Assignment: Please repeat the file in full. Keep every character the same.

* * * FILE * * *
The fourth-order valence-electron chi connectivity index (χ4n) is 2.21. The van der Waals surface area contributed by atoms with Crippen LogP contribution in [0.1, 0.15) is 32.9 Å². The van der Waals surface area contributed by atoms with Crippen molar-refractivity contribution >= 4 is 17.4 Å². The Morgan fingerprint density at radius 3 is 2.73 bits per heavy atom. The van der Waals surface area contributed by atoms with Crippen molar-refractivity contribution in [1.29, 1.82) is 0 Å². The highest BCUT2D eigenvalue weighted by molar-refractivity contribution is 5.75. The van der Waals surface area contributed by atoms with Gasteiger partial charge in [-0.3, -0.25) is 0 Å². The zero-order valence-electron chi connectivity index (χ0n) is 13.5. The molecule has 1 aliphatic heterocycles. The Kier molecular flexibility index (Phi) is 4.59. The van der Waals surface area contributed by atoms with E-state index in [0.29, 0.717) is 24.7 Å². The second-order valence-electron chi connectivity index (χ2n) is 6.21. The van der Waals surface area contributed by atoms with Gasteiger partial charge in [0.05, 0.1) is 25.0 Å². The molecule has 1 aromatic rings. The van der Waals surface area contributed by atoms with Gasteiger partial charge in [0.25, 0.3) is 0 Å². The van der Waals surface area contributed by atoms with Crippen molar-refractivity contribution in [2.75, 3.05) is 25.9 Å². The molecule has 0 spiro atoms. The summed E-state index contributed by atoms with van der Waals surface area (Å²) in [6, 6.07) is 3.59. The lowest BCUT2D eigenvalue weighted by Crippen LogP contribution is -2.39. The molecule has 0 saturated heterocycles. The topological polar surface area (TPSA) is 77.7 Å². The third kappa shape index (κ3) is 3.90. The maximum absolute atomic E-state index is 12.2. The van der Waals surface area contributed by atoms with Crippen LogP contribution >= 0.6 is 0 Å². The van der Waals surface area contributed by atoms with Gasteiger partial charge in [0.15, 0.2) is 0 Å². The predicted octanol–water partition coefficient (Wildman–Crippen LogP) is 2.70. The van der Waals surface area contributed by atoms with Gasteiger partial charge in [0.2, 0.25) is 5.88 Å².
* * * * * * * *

The fourth-order valence-electron chi connectivity index (χ4n) is 2.21. The van der Waals surface area contributed by atoms with Crippen LogP contribution in [0.1, 0.15) is 32.9 Å². The van der Waals surface area contributed by atoms with Crippen molar-refractivity contribution >= 4 is 17.4 Å². The Morgan fingerprint density at radius 3 is 2.73 bits per heavy atom. The van der Waals surface area contributed by atoms with Crippen molar-refractivity contribution in [1.29, 1.82) is 0 Å². The highest BCUT2D eigenvalue weighted by molar-refractivity contribution is 5.75. The van der Waals surface area contributed by atoms with Gasteiger partial charge in [-0.3, -0.25) is 0 Å². The zero-order valence-electron chi connectivity index (χ0n) is 13.5. The molecule has 1 aliphatic heterocycles. The Kier molecular flexibility index (Phi) is 4.59. The van der Waals surface area contributed by atoms with E-state index in [0.29, 0.717) is 24.7 Å². The second-order valence-electron chi connectivity index (χ2n) is 6.21. The van der Waals surface area contributed by atoms with Gasteiger partial charge in [0.05, 0.1) is 25.0 Å². The molecule has 1 aromatic rings. The van der Waals surface area contributed by atoms with Gasteiger partial charge in [0.25, 0.3) is 0 Å². The van der Waals surface area contributed by atoms with Crippen molar-refractivity contribution in [2.75, 3.05) is 25.9 Å². The molecule has 0 spiro atoms. The summed E-state index contributed by atoms with van der Waals surface area (Å²) in [6, 6.07) is 3.59. The lowest BCUT2D eigenvalue weighted by Crippen LogP contribution is -2.39. The molecule has 0 saturated heterocycles. The topological polar surface area (TPSA) is 77.7 Å². The third kappa shape index (κ3) is 3.90. The maximum absolute atomic E-state index is 12.2. The van der Waals surface area contributed by atoms with Crippen LogP contribution >= 0.6 is 0 Å². The van der Waals surface area contributed by atoms with Gasteiger partial charge in [0.15, 0.2) is 0 Å². The predicted octanol–water partition coefficient (Wildman–Crippen LogP) is 2.70. The van der Waals surface area contributed by atoms with Gasteiger partial charge in [0.2, 0.25) is 5.88 Å².